Get Really Basic With Steppers And Eight Buttons

[Kevin Darrah] put together a good video showing how to control a stepper motor with, not a motor driver, but our fingers. Taking the really low-level approach to do this sort of thing gave us a much better understanding about the features of our stepper driver chips. Such as, for example, why a half step needed twice the current to operate.

[Kevin] starts with the standard explanation of coils, transistors, and magnets that every stepper tutorial does. When he hooks up simple breadboard with passives and buttons, and then begins to activate the switches in sequence is when we had our, “oh,” moment. At first even he has trouble remembering the correct sequence, but the stepper control became intuitive when laid out with tactile switches.

We set-up our own experiment to see if we remembered our lessons on the subject. It was a fun way to review what we already knew, and we learned some more along the way. Video after the break.

21 thoughts on “Get Really Basic With Steppers And Eight Buttons

  1. This is really cool. The first thing that comes to mind, is it would be awesome to make a sort of Simon game. The motor would be geared up so that each step moved the pin more dramatically (or use a stepper with a lot less steps). There would be a controller like Arduino that could move the pin, to different positions, and the player would have to replicate it by pressing the buttons to make the pin match the movements. There could be one version where some LEDs near the buttons match up, so you could play the game like normal, or you’d have to use both memory and knowledge of steppers to move it to the right place to keep going in the game and win. (Anyone can take this idea and run with it, I’m probably too lazy to build something like this myself.)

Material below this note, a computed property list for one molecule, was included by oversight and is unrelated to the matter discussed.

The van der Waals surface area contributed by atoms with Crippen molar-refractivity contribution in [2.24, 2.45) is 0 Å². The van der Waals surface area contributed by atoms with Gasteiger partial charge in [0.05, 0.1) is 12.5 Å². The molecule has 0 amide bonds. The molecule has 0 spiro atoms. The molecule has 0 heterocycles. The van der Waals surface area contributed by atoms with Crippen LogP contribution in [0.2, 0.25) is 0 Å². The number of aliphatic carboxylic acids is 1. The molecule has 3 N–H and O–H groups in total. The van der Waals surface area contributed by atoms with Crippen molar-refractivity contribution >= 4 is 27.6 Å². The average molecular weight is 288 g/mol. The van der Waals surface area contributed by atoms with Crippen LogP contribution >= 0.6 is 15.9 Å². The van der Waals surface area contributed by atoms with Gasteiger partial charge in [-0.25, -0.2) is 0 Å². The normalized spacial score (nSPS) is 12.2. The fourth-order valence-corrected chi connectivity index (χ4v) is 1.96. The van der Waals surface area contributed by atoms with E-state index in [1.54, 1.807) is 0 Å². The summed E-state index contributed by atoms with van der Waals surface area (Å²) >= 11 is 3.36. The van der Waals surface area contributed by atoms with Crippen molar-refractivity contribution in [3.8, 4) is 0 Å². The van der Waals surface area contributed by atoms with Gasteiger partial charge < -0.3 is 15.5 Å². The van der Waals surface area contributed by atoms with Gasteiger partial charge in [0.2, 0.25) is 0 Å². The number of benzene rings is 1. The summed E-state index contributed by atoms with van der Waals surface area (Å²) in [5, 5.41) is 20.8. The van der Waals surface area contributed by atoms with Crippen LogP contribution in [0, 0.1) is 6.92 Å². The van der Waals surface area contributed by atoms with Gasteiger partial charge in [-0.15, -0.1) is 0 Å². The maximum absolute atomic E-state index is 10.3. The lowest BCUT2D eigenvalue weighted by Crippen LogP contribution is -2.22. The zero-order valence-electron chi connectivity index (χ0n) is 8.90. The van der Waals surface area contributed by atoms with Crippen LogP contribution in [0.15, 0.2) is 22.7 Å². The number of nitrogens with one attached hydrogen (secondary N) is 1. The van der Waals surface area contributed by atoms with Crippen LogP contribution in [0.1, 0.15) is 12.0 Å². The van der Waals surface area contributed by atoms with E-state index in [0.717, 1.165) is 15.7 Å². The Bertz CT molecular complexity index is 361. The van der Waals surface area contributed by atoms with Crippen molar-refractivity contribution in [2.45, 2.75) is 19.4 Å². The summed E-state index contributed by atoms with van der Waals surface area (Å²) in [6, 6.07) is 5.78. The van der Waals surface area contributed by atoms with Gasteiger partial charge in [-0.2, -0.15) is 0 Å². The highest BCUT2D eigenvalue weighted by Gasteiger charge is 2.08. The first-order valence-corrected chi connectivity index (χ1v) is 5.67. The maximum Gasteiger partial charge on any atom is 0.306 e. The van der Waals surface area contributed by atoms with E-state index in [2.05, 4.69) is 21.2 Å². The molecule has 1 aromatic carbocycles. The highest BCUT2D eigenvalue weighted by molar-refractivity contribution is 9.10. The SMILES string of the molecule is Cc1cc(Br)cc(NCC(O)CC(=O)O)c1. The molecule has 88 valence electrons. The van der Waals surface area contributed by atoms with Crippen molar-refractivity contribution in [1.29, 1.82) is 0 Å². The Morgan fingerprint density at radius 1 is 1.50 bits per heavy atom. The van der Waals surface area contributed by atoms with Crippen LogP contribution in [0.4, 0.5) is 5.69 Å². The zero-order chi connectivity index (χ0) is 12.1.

1. That sounds fun, and tedious. But if we’re involving arduino, I say use any stepper motor that is sized to fit the job, it can be programmed to act as if it has as many or few “steps” as the difficulty level dictates.

      There’s taking the idea.

      Here’s running with it:
      I say we ditch the stepper, and use a 3-phase brushless motor, and replace the push buttons with 3 pressure sensitive pads. The harder you press on a pad, the more energy is applied to the corresponding phase. The motor will spin up to a precise RPM, and then you have to duplicate it for a sustained amount of time to accumulate enough points to beat the high score.

      1. Replace the 3-phase with a flamethrower and the RPM with the height of the flame, and you have a Burning Man art installation. It could be turned into a team game by using a see-saw that you need to keep in balance at the right angle to shoot the fire.

          1. Replace the flame thrower with a shotgun aimed at the players face filled with salt and the stepper with a string connected to the triger and penis. Then show the player porn…. Too far?

  2. This is great – as a teacher, I think I’d build it with toggle switches labeled with coil graphics for polarity of the coils and an “apply power” pushbutton for each coil so that the student wouldn’t have to remember which button sequence to push and to give a more intuitive grasp of the concepts, but it’s an excellent layout – I may have to put one together just to mess around with.

  3. Heh, reminds me of how I learned how to do it, took apart a harddrive and poked it’s motor with a 9V until I got it to twitch. After a short while I figured out how to turn. Fun stuff!

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